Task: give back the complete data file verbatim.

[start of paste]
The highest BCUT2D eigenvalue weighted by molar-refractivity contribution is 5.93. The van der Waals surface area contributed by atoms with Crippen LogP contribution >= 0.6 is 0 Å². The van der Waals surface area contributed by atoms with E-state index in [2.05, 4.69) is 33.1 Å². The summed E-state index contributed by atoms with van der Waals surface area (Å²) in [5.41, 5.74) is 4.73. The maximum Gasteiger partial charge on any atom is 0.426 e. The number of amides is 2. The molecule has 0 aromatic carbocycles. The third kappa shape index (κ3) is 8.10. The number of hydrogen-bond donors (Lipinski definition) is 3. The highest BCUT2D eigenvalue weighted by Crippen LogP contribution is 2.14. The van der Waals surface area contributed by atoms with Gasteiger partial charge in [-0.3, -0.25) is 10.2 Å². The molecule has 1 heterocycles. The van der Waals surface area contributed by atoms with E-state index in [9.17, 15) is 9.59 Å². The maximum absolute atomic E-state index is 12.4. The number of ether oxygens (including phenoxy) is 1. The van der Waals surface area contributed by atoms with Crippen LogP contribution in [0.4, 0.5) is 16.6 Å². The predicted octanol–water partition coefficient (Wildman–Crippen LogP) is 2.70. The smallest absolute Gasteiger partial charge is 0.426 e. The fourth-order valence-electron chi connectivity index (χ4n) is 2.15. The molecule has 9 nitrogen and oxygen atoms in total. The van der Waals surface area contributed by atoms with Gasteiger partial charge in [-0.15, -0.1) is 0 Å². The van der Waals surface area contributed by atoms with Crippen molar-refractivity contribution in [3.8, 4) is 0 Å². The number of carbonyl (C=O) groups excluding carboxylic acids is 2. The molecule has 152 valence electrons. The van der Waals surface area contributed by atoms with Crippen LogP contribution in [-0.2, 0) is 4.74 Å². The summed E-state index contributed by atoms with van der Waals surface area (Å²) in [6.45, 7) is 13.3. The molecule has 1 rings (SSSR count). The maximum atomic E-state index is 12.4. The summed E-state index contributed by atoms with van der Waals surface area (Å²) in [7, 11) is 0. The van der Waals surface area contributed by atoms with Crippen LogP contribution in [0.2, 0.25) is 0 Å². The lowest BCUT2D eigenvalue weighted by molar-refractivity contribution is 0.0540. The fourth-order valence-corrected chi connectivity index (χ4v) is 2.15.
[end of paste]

The highest BCUT2D eigenvalue weighted by molar-refractivity contribution is 5.93. The van der Waals surface area contributed by atoms with Crippen LogP contribution >= 0.6 is 0 Å². The van der Waals surface area contributed by atoms with E-state index in [2.05, 4.69) is 33.1 Å². The summed E-state index contributed by atoms with van der Waals surface area (Å²) in [5.41, 5.74) is 4.73. The maximum Gasteiger partial charge on any atom is 0.426 e. The number of amides is 2. The molecule has 0 aromatic carbocycles. The third kappa shape index (κ3) is 8.10. The number of hydrogen-bond donors (Lipinski definition) is 3. The highest BCUT2D eigenvalue weighted by Crippen LogP contribution is 2.14. The van der Waals surface area contributed by atoms with Gasteiger partial charge in [-0.3, -0.25) is 10.2 Å². The molecule has 1 heterocycles. The van der Waals surface area contributed by atoms with E-state index in [9.17, 15) is 9.59 Å². The maximum absolute atomic E-state index is 12.4. The number of ether oxygens (including phenoxy) is 1. The van der Waals surface area contributed by atoms with Crippen LogP contribution in [0.4, 0.5) is 16.6 Å². The predicted octanol–water partition coefficient (Wildman–Crippen LogP) is 2.70. The smallest absolute Gasteiger partial charge is 0.426 e. The fourth-order valence-electron chi connectivity index (χ4n) is 2.15. The molecule has 9 nitrogen and oxygen atoms in total. The van der Waals surface area contributed by atoms with Gasteiger partial charge in [-0.15, -0.1) is 0 Å². The van der Waals surface area contributed by atoms with Crippen molar-refractivity contribution in [3.8, 4) is 0 Å². The number of carbonyl (C=O) groups excluding carboxylic acids is 2. The molecule has 152 valence electrons. The van der Waals surface area contributed by atoms with Crippen LogP contribution in [-0.2, 0) is 4.74 Å². The summed E-state index contributed by atoms with van der Waals surface area (Å²) in [6.45, 7) is 13.3. The molecule has 1 rings (SSSR count). The maximum atomic E-state index is 12.4. The summed E-state index contributed by atoms with van der Waals surface area (Å²) in [7, 11) is 0. The van der Waals surface area contributed by atoms with Crippen LogP contribution in [0.2, 0.25) is 0 Å². The lowest BCUT2D eigenvalue weighted by molar-refractivity contribution is 0.0540. The fourth-order valence-corrected chi connectivity index (χ4v) is 2.15.